The government has been accused of using money as a way of blocking access to justice for bereaved Covid families.
Human rights lawyer Elkan Abrahamson says the government is using punitive costs orders to stymie the ability of thousands of grieving families to fight for a public inquiry into the handling of the pandemic.
“They’re opposing everyone who’s raising these issues and saying: ‘You’re going to have to pay us a fortune in costs if you lose,’” he said.
“They’re using money as a way of blocking access to justice. That’s what it boils down to.”
Abrahamson, who is head of major inquiries at Broudie Jackson Canter law firm, is acting for Covid-19 Bereaved Families for Justice in bringing legal action against the government.
The group of about 2,500 families is launching judicial review proceedings to try to compel the government to hold a public inquiry.
But before doing so they have been forced to raise substantial sums of money to cover the legal costs they could be forced to pay the government if the action is not successful.
Abrahamson said the government had refused to waive costs when asked by the campaign, but had also declined to tell the group how much it could seek to claim.
Covid-19 Bereaved Families for Justice began fundraising and has now got enough money to continue with its bid, which is expected to progress in the near future.
A separate case has shown the significant risks of bringing such legal challenges.
Earlier this month, the government asked for costs of up to £1m in a case brought by the Good Law Project for a judicial review over the award of contracts for personal protective equipment.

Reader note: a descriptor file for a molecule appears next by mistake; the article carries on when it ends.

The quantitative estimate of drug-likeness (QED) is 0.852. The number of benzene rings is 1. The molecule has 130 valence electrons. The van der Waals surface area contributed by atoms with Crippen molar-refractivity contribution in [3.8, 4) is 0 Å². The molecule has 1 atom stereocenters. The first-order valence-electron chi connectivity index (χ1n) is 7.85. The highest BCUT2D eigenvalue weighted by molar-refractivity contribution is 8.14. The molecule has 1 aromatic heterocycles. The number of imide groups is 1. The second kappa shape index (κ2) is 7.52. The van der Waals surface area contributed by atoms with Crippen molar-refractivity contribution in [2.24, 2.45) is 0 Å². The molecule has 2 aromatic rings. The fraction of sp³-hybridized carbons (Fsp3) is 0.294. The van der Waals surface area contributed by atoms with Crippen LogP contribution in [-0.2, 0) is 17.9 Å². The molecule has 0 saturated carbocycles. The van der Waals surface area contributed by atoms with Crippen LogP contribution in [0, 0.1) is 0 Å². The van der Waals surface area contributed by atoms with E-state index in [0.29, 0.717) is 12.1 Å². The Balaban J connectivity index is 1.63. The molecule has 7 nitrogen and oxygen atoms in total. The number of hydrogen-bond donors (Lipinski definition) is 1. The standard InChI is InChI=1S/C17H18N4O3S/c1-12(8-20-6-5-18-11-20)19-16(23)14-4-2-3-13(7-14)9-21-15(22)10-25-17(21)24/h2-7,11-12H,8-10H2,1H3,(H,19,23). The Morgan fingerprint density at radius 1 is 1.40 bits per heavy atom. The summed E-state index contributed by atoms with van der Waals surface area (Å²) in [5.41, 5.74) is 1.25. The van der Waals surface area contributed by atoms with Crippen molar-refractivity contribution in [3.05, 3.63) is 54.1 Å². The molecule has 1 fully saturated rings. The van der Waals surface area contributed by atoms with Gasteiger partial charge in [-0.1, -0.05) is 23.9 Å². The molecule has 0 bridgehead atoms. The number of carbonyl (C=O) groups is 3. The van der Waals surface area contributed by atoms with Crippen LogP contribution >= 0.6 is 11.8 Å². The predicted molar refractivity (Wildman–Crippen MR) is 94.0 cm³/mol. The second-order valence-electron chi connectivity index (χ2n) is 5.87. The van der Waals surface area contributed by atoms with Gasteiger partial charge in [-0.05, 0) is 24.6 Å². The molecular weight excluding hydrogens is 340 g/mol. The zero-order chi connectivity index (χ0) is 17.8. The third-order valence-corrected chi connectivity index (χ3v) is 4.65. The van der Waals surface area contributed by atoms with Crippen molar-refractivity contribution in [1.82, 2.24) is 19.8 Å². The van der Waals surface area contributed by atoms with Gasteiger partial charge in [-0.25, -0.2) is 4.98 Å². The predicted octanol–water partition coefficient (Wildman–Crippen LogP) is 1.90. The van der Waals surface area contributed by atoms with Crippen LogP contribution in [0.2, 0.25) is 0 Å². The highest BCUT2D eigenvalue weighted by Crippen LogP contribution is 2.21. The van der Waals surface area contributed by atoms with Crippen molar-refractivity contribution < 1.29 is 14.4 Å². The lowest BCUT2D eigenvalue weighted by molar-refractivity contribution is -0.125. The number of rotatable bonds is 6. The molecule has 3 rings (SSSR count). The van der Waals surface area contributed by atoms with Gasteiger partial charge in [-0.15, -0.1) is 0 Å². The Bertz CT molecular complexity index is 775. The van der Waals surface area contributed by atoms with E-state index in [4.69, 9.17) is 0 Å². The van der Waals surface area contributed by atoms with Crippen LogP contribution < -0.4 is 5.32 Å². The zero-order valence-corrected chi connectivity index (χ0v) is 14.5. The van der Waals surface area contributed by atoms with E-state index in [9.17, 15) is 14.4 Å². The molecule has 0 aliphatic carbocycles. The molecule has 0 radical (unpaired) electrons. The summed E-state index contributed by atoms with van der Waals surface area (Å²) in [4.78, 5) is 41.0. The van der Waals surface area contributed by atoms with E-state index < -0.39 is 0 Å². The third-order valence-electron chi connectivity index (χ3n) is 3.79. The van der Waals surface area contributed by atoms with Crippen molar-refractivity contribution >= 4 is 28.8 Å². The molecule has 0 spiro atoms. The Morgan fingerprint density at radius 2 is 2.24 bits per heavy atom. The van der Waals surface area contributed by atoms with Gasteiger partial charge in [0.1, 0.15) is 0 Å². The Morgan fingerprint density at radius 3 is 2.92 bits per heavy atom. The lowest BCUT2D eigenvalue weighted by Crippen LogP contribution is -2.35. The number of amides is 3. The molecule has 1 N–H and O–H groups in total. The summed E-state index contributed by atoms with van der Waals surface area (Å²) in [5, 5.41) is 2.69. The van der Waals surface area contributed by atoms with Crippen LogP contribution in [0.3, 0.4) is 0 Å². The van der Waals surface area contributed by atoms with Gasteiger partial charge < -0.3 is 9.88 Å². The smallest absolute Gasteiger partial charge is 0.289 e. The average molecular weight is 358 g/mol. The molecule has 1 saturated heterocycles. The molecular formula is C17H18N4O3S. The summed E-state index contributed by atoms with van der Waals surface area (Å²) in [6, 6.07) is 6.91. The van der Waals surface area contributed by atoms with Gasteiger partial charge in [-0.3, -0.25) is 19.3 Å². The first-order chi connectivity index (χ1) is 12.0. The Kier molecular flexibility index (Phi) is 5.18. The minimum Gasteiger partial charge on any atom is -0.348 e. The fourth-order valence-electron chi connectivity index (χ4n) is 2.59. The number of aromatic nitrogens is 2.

The action meant the small, not-for-profit organisation, which is funded by donations from the public, could have been liable for “eye-watering” costs if it lost the case.
“We cannot bear this kind of existential risk,” said Jolyon Maugham QC, director of Good Law Project.
The group applied to the High Court for a cost capping order to restrict the legal costs of both sides, which was granted on February 24.
It had asked for a cap of £100,000 but instead the order was granted at £250,000.
“If we lose the case, we are liable to pay a quarter of a million pounds to government, as well as needing to cover our own legal costs,” said Maugham.
“Despite huge support from members of the public, generous individuals and organisations, we are still short.”
Abrahamson said one compelling reason for holding a public inquiry into the pandemic is that the option of pursuing inquest proceedings has been effectively closed off to most families in relation to Covid-19 deaths.
“The coroners are very, very reluctant to actually look into anything more,” he said. “The guidance says if there’s an individual failing you can point to that leads to someone getting Covid, maybe they could look at it, but if it’s a generic failing, you can’t look at it.”
Deaths in relation to care home failings, failure to provide PPE, failings in the 111 system and delays in lockdown all fall outside this remit.
“The chief coroner has said there will be a [public] inquiry, but there isn’t one, that’s the problem,” said Abrahamson.
His firm is dealing with about 150 clients who want inquests to be held into the deaths of their loved ones.
But only five or six of these have actually moved forward to pre-inquest hearings, Abrahamson said.
A government spokesperson said: “Every death from this virus is a tragedy and our sympathies are with everyone who has lost loved ones.
“We have a responsibility to the taxpayer to recover legal costs when they are incurred and a court orders that they must be paid.
“It is wrong to suggest that legal costs have been inflated. All costs to date have been properly incurred.”